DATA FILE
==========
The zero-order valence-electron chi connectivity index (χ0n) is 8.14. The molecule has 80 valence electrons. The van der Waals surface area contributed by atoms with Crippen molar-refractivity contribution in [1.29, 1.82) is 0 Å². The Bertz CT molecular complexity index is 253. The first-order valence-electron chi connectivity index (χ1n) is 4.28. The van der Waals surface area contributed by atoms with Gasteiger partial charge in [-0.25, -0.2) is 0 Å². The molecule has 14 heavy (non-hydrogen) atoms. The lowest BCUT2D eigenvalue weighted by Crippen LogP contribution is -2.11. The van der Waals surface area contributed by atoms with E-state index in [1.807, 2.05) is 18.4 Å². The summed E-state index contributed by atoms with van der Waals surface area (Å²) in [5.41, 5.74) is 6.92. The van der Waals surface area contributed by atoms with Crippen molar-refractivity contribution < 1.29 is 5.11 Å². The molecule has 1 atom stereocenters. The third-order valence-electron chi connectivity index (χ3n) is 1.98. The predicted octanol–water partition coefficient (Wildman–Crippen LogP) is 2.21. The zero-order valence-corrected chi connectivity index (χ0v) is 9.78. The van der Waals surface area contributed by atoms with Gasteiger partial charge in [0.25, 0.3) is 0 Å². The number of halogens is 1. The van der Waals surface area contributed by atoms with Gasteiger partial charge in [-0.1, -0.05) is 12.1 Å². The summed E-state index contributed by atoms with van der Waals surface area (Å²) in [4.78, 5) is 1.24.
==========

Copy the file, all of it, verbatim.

The zero-order valence-electron chi connectivity index (χ0n) is 8.14. The molecule has 80 valence electrons. The van der Waals surface area contributed by atoms with Crippen molar-refractivity contribution in [1.29, 1.82) is 0 Å². The Bertz CT molecular complexity index is 253. The first-order valence-electron chi connectivity index (χ1n) is 4.28. The van der Waals surface area contributed by atoms with Gasteiger partial charge in [-0.25, -0.2) is 0 Å². The molecule has 14 heavy (non-hydrogen) atoms. The lowest BCUT2D eigenvalue weighted by Crippen LogP contribution is -2.11. The van der Waals surface area contributed by atoms with E-state index in [1.807, 2.05) is 18.4 Å². The summed E-state index contributed by atoms with van der Waals surface area (Å²) in [5.41, 5.74) is 6.92. The van der Waals surface area contributed by atoms with Crippen molar-refractivity contribution < 1.29 is 5.11 Å². The molecule has 1 atom stereocenters. The third-order valence-electron chi connectivity index (χ3n) is 1.98. The predicted octanol–water partition coefficient (Wildman–Crippen LogP) is 2.21. The zero-order valence-corrected chi connectivity index (χ0v) is 9.78. The van der Waals surface area contributed by atoms with Gasteiger partial charge in [0.25, 0.3) is 0 Å². The number of halogens is 1. The van der Waals surface area contributed by atoms with Gasteiger partial charge in [-0.1, -0.05) is 12.1 Å². The summed E-state index contributed by atoms with van der Waals surface area (Å²) in [4.78, 5) is 1.24.